One of the problems with Charter Schools such as those recently implemented in Louisiana – is that they short circuit all of the existing Civil Rights laws. Particularly in Lousisana the changeover to supposedly “private” schools enables religious discrimination.
Nashville school officials have rejected a proposal to open a charter school in a middle-class part of the city, highlighting a broader national battle over efforts by operators of such publicly financed, privately run schools to expand into more affluent areas.
The Metropolitan Nashville Public Schools board voted 7-2 Tuesday night to reject an application by Great Hearts Academies, a nonprofit that operates prep-school-like charter schools, for five new establishments.
The Arizona-based group planned to open its first Tennessee school in a middle- to upper-middle class area in west Nashville, after being invited by parents who either were unhappy with local public schools or said they favored choice in education.
The board denied the application because members worried that low-income parents wouldn’t be able to easily transport their children across town to a school on the west side, meaning the plan could effectively cause “segregated schools,” said Olivia Brown, spokeswoman for the district.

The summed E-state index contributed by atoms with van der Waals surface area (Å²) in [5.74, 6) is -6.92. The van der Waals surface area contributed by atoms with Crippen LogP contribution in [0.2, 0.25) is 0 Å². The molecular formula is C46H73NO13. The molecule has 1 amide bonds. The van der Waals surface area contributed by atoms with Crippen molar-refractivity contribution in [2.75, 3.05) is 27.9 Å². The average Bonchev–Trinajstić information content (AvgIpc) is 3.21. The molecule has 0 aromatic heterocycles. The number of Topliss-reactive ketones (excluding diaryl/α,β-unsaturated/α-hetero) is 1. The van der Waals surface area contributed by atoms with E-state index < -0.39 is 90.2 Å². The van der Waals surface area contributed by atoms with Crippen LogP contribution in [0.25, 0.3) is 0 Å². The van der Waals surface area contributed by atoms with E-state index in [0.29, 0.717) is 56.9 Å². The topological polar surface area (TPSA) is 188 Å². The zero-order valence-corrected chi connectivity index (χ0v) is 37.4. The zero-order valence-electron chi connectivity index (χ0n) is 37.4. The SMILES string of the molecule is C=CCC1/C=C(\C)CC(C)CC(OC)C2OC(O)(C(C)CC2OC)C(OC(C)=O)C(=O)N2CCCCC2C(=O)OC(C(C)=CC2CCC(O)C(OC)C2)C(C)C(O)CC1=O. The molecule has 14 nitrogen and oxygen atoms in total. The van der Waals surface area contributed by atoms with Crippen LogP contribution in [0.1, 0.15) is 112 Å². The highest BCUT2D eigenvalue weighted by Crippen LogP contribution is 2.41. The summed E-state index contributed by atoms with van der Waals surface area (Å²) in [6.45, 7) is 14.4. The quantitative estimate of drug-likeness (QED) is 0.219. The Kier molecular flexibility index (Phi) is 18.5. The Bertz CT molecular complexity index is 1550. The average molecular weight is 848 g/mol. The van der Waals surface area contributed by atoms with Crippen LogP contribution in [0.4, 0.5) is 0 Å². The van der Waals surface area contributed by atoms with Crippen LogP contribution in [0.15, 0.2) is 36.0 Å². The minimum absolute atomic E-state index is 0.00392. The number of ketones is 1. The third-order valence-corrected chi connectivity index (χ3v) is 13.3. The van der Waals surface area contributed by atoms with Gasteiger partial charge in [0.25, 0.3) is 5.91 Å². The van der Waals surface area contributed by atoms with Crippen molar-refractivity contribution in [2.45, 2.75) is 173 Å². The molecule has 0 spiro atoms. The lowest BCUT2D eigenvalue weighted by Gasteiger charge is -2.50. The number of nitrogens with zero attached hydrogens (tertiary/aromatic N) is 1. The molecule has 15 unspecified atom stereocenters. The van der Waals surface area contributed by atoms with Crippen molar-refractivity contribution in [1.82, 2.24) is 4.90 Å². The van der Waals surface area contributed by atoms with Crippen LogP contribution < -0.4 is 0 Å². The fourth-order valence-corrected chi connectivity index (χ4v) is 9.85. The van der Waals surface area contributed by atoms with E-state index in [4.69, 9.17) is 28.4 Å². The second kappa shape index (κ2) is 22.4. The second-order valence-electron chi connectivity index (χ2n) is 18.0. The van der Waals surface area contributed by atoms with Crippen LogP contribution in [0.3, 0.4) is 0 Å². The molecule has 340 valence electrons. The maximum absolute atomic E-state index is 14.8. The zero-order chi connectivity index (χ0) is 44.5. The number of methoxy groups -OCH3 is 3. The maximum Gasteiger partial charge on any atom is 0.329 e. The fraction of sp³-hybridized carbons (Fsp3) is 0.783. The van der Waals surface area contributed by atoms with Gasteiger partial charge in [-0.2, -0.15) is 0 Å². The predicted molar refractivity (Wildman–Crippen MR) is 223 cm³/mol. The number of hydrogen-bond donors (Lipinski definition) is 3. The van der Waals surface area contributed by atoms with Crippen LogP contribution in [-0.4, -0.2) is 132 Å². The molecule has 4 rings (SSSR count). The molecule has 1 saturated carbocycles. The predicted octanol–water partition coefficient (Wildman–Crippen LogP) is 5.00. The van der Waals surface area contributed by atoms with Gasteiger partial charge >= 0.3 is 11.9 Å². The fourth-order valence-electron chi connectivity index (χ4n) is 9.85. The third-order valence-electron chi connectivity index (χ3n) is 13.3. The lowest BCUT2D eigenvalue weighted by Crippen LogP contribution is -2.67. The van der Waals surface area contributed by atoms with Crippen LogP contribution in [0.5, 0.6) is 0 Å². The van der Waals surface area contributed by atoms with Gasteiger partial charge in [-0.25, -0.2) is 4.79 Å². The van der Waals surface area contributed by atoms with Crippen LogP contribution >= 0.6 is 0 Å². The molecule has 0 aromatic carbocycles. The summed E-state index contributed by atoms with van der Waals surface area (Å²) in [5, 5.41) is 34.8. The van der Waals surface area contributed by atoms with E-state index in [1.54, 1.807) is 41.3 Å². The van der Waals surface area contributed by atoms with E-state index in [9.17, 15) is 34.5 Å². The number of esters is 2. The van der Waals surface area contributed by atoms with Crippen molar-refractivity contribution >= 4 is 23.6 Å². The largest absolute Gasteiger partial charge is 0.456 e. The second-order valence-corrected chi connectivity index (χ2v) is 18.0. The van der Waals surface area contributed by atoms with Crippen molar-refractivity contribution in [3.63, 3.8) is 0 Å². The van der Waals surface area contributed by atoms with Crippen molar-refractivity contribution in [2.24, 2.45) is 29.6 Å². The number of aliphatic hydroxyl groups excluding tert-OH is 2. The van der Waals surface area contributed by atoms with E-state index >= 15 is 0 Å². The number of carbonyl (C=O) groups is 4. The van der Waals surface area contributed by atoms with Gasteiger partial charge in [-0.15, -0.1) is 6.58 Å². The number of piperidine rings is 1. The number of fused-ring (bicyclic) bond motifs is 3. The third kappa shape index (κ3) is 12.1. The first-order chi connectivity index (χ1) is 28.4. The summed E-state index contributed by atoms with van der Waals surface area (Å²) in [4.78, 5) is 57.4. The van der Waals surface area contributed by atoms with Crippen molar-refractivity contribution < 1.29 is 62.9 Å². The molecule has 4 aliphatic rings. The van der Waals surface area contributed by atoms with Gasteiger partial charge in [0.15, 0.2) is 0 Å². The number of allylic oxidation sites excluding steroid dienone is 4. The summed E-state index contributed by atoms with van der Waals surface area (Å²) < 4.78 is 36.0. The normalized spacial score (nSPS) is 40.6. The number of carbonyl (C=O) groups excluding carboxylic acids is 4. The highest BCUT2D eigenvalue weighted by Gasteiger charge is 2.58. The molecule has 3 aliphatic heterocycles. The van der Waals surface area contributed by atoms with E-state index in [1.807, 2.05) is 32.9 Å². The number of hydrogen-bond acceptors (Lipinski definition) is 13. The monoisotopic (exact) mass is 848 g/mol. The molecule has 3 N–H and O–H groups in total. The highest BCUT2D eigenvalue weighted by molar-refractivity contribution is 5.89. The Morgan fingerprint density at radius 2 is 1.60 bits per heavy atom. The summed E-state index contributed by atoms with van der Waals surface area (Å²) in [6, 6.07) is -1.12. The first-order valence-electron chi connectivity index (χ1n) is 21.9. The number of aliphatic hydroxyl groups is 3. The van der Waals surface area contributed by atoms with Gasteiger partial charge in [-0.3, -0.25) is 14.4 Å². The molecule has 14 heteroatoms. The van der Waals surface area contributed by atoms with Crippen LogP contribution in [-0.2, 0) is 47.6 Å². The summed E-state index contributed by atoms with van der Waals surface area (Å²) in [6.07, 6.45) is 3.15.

“Rather than enhance diversity in the district, this would send us in the opposite direction,” said Edward Kindall, one of the board members who voted against the plan. “I went to segregated schools and this gets us dangerously close to separate but unequal.”
The school board also approved, by votes of 9-0 and 8-1, two other charter schools Tuesday, both of which will cater mainly to low-income students. Mr. Kindall backed both schools.
Dan Scoggin, chief executive of Great Hearts Academies, said the school would have been open to all students, and that his organization planned to build other schools elsewhere in the city. Continue reading